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Conference Paper: Technology-rich learning environments to support emotional regulation: a case study of the relationship between physician regulation and patient coping

TitleTechnology-rich learning environments to support emotional regulation: a case study of the relationship between physician regulation and patient coping
Authors
Issue Date2013
PublisherAmerican Educational Research Association (AERA).
Citation
The 2013 Annual Meeting of the American Educational Research Association (AERA), How to Cite?
AbstractLearning to monitor and regulate one’s emotions in an academic setting is a task that all students must engage in. A unique characteristic of medical education programs is that medical students must learn to regulate their own emotions simultaneously with the task of also understanding and managing their patients’ emotions when learning to communicate bad news. A TRE was designed to connect Canadian and Chinese medical students with tutors in Hong Kong and Canada to explore the relationship between patient coping styles and emotion regulation while delivering bad news. This study shows this TRE to be a feasible prototype for fostering positive patient-physician communication during the disclosure of bad news.
DescriptionTheme: Education and Poverty: Theory, Research, Policy and Praxis
Division C Section 3b Poster Session: E-Learning and Student Activities and Outcomes
Persistent Identifierhttp://hdl.handle.net/10722/187701

 

DC FieldValueLanguage
dc.contributor.authorLajoie, SPen_US
dc.contributor.authorCruz-Panesso, Ien_US
dc.contributor.authorSummerside, Cen_US
dc.contributor.authorKazemitabar, Men_US
dc.contributor.authorPoitras, EGen_US
dc.contributor.authorWiseman, Jen_US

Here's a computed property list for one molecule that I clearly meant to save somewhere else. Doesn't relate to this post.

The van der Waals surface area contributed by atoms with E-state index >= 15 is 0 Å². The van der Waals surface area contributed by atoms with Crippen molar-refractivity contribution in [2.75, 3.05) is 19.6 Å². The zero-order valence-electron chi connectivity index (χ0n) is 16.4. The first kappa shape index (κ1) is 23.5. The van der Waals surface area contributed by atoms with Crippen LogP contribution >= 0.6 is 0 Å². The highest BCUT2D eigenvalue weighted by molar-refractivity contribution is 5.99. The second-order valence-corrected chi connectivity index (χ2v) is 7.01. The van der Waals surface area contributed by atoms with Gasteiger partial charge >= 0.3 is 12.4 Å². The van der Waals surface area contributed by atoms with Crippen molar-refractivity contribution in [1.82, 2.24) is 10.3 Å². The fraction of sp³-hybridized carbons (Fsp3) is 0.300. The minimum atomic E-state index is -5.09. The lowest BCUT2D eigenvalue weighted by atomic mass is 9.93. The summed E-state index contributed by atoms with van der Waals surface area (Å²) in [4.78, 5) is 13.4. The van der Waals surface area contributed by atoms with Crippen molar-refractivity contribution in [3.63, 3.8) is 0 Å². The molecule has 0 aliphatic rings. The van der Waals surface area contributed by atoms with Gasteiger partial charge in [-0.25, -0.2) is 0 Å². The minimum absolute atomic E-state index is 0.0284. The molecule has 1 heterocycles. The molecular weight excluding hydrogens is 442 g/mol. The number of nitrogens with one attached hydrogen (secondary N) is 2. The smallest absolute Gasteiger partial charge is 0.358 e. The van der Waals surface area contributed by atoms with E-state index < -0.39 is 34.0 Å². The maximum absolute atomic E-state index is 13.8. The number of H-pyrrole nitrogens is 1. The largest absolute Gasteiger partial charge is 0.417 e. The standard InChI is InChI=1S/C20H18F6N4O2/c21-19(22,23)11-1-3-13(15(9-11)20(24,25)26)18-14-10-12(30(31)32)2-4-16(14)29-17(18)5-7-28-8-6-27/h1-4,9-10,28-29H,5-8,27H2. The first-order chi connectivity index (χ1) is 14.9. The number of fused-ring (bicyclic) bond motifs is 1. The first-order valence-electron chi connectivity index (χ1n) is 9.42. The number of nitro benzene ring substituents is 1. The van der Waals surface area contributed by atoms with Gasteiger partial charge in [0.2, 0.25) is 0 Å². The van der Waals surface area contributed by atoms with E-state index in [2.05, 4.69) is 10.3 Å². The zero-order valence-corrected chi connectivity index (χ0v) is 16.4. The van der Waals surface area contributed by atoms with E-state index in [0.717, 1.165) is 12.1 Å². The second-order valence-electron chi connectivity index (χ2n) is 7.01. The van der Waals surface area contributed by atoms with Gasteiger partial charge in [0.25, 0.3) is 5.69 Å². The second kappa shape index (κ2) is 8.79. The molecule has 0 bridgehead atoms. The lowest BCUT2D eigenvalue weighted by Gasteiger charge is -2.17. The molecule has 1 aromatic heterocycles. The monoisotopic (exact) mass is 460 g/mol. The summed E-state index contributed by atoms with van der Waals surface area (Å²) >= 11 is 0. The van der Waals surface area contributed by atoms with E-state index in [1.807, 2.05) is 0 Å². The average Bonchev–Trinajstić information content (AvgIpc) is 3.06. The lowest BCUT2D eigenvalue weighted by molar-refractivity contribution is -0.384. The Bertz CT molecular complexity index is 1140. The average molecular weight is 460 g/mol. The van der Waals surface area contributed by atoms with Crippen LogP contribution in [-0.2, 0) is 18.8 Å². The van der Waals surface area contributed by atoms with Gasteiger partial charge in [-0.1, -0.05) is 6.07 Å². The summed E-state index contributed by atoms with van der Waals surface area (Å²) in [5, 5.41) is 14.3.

dc.contributor.authorHmelo-Silver, CEen_US
dc.contributor.authorLu, Jen_US
dc.contributor.authorChan, LKen_US
dc.date.accessioned2013-08-21T07:09:18Z-
dc.date.available2013-08-21T07:09:18Z-
dc.date.issued2013en_US
dc.identifier.citationThe 2013 Annual Meeting of the American Educational Research Association (AERA),en_US
dc.identifier.urihttp://hdl.handle.net/10722/187701-
dc.descriptionTheme: Education and Poverty: Theory, Research, Policy and Praxis-
dc.descriptionDivision C Section 3b Poster Session: E-Learning and Student Activities and Outcomes-
dc.description.abstractLearning to monitor and regulate one’s emotions in an academic setting is a task that all students must engage in. A unique characteristic of medical education programs is that medical students must learn to regulate their own emotions simultaneously with the task of also understanding and managing their patients’ emotions when learning to communicate bad news. A TRE was designed to connect Canadian and Chinese medical students with tutors in Hong Kong and Canada to explore the relationship between patient coping styles and emotion regulation while delivering bad news. This study shows this TRE to be a feasible prototype for fostering positive patient-physician communication during the disclosure of bad news.-
dc.languageengen_US
dc.publisherAmerican Educational Research Association (AERA).-
dc.relation.ispartofAERA Annual Conference 2013en_US
dc.titleTechnology-rich learning environments to support emotional regulation: a case study of the relationship between physician regulation and patient copingen_US
dc.typeConference_Paperen_US
dc.identifier.emailLu, J: jingyan@hku.hken_US
dc.identifier.emailChan, LK: lapki@hkucc.hku.hken_US
dc.identifier.authorityLu, J=rp00930en_US
dc.identifier.authorityChan, LK=rp00536en_US
dc.description.naturelink_to_OA_fulltext-
dc.identifier.hkuros219485en_US
dc.identifier.hkuros219996-
dc.publisher.placeUnited States-

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